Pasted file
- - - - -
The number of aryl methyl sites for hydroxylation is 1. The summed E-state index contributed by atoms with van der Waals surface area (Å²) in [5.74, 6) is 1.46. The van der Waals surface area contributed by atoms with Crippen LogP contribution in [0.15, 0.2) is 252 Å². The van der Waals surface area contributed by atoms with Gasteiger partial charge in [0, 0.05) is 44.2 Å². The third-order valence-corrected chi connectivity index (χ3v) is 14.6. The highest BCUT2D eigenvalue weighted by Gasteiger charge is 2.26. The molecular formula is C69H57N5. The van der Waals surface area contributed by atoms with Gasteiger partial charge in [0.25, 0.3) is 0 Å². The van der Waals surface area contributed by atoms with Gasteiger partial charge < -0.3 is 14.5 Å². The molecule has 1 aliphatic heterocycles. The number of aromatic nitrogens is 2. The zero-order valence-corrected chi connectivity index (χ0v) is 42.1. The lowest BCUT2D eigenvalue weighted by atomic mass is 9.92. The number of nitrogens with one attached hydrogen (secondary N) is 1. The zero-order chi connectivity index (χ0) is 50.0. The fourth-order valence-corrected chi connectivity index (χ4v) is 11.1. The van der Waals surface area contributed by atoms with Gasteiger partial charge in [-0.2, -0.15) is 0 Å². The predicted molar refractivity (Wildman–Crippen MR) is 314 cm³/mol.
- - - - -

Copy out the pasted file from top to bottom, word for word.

The number of aryl methyl sites for hydroxylation is 1. The summed E-state index contributed by atoms with van der Waals surface area (Å²) in [5.74, 6) is 1.46. The van der Waals surface area contributed by atoms with Crippen LogP contribution in [0.15, 0.2) is 252 Å². The van der Waals surface area contributed by atoms with Gasteiger partial charge in [0, 0.05) is 44.2 Å². The third-order valence-corrected chi connectivity index (χ3v) is 14.6. The highest BCUT2D eigenvalue weighted by Gasteiger charge is 2.26. The molecular formula is C69H57N5. The van der Waals surface area contributed by atoms with Gasteiger partial charge in [0.25, 0.3) is 0 Å². The van der Waals surface area contributed by atoms with Gasteiger partial charge < -0.3 is 14.5 Å². The molecule has 1 aliphatic heterocycles. The number of aromatic nitrogens is 2. The zero-order valence-corrected chi connectivity index (χ0v) is 42.1. The lowest BCUT2D eigenvalue weighted by atomic mass is 9.92. The number of nitrogens with one attached hydrogen (secondary N) is 1. The zero-order chi connectivity index (χ0) is 50.0. The fourth-order valence-corrected chi connectivity index (χ4v) is 11.1. The van der Waals surface area contributed by atoms with Gasteiger partial charge in [-0.2, -0.15) is 0 Å². The predicted molar refractivity (Wildman–Crippen MR) is 314 cm³/mol.